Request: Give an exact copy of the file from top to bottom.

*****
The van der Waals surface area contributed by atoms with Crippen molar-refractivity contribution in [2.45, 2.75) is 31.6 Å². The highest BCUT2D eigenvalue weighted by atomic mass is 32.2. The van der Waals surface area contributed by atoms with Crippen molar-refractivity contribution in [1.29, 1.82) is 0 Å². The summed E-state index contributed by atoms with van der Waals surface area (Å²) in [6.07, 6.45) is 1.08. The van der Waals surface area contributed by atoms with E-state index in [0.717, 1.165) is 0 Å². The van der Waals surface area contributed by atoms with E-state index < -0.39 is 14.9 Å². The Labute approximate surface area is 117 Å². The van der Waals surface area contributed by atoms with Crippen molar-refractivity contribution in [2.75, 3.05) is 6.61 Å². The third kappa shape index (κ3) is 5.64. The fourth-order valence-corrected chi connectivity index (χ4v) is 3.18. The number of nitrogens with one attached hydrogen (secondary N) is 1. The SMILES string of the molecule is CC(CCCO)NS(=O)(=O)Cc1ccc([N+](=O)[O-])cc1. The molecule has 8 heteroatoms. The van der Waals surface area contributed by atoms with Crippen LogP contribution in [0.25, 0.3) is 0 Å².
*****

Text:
The van der Waals surface area contributed by atoms with Crippen molar-refractivity contribution in [2.45, 2.75) is 31.6 Å². The highest BCUT2D eigenvalue weighted by atomic mass is 32.2. The van der Waals surface area contributed by atoms with Crippen molar-refractivity contribution in [1.29, 1.82) is 0 Å². The summed E-state index contributed by atoms with van der Waals surface area (Å²) in [6.07, 6.45) is 1.08. The van der Waals surface area contributed by atoms with E-state index in [0.717, 1.165) is 0 Å². The van der Waals surface area contributed by atoms with E-state index < -0.39 is 14.9 Å². The Labute approximate surface area is 117 Å². The van der Waals surface area contributed by atoms with Crippen molar-refractivity contribution in [2.75, 3.05) is 6.61 Å². The third kappa shape index (κ3) is 5.64. The fourth-order valence-corrected chi connectivity index (χ4v) is 3.18. The number of nitrogens with one attached hydrogen (secondary N) is 1. The SMILES string of the molecule is CC(CCCO)NS(=O)(=O)Cc1ccc([N+](=O)[O-])cc1. The molecule has 8 heteroatoms. The van der Waals surface area contributed by atoms with Crippen LogP contribution in [0.25, 0.3) is 0 Å².